Saturday, April 10, 2010

Andrew Sullivan on the Kiesle Case: It's Over Now

Andrew Sullivan's conclusion as he analyzes the case of Rev. Stephen Kiesle of the Oakland diocese is painfully lucid, morally cogent, and absolutely on target:

The Pope cannot blame the local bishops this time - they desperately tried to get the priest fired.

He cannot claim he was out of the loop: his signature is on the letter.

He cannot get an underling to take the fall: it's his name and his office behind the unconscionable delay and behind the actual, despicably callous and self-serving reasons to protect a man who tied children up and raped them.

It's over now.

When we look at this Pope we see a man who knew that one of the priests he had authority to fire had restrained and raped children. Yet he did nothing for years, and finally sided with the priest. He had more sympathy for the relatively young age of the rapist, rather than the innocence and trauma of the raped children.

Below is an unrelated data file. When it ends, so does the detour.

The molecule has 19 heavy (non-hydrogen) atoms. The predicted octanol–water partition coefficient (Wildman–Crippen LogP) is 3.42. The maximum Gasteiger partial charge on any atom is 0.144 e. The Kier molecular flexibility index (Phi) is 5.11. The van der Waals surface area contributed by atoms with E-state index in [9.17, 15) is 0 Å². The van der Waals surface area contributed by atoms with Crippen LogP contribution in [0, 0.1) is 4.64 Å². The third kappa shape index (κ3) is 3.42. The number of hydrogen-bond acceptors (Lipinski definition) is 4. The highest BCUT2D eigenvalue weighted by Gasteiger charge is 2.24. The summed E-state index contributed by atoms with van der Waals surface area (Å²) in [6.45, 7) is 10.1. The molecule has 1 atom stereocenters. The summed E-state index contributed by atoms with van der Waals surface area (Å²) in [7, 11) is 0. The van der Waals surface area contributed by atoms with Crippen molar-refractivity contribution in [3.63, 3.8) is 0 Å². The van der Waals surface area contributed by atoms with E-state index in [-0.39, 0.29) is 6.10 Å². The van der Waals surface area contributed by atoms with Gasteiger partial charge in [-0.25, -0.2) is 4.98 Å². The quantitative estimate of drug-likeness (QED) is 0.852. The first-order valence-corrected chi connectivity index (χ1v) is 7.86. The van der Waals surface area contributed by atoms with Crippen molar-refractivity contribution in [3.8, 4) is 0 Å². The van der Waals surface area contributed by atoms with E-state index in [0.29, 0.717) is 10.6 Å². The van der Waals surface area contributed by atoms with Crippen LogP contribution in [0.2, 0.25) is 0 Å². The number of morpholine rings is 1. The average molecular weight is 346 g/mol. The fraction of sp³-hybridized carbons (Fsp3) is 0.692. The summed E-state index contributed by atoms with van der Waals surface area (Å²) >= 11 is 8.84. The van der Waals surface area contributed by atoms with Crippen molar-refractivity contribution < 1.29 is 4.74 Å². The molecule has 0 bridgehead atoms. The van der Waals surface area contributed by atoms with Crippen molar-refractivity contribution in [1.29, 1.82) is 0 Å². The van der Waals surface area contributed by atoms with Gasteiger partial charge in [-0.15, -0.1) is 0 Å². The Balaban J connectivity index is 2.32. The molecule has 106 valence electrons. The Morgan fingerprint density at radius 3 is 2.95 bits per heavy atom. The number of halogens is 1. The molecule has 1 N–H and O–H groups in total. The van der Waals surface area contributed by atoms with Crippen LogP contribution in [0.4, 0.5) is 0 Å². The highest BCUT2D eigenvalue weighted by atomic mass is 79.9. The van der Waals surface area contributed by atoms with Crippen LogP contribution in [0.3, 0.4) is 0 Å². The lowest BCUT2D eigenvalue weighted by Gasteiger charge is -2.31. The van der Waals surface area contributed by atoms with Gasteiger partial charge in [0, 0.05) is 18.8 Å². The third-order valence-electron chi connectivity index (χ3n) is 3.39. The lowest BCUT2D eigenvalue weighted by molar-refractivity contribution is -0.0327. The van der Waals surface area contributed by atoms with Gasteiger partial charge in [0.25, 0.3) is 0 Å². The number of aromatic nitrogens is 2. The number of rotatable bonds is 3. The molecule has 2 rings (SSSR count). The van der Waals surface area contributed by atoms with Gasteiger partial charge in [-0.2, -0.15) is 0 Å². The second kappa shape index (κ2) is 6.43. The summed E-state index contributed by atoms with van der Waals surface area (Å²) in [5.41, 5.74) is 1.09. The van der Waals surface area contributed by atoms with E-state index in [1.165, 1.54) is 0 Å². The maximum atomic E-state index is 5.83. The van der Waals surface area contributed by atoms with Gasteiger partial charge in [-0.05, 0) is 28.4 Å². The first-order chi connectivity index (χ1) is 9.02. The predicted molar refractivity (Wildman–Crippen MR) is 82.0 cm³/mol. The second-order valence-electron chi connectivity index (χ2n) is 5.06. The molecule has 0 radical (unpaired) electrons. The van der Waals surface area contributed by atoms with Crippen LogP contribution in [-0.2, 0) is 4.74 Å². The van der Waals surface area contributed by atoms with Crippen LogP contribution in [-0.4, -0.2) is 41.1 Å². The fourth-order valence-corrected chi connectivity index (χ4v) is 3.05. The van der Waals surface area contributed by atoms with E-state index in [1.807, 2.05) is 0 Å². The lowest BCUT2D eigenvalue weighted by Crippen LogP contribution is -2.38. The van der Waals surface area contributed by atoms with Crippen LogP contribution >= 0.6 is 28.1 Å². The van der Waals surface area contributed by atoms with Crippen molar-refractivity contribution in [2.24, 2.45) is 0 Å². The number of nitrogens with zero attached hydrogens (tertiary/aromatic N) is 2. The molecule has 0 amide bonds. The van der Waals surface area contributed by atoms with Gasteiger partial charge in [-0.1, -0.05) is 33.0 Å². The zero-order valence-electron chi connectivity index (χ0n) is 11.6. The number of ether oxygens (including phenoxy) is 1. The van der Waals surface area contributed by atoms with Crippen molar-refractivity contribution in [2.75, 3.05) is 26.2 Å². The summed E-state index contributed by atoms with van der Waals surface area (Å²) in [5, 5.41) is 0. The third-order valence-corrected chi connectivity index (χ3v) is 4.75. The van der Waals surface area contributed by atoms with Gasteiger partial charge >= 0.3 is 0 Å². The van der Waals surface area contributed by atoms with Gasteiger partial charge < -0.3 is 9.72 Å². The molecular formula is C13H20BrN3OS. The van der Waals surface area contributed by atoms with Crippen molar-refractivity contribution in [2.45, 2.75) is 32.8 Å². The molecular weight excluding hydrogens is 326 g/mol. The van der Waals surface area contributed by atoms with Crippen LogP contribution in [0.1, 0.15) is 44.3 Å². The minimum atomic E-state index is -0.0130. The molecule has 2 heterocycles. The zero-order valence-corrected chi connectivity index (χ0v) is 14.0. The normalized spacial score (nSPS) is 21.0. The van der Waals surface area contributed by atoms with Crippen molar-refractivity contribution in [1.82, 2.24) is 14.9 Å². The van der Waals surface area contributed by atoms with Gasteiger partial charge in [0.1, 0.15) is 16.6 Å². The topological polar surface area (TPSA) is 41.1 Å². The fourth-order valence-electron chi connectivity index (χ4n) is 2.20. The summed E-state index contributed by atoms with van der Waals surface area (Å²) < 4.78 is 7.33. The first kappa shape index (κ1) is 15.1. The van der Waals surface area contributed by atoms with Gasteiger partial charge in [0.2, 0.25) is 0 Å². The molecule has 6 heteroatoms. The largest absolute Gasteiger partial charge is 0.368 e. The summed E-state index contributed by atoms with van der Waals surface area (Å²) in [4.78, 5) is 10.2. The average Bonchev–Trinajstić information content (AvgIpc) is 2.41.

We see a man utterly corrupted by power and institutional loyalty.

So when does he resign?

Utterly corrupted by power and institutional loyalty: how did we reached this point so quickly and so ineluctably following a council that was all about reform, all about correcting the logic that has brought the church to this moral nadir?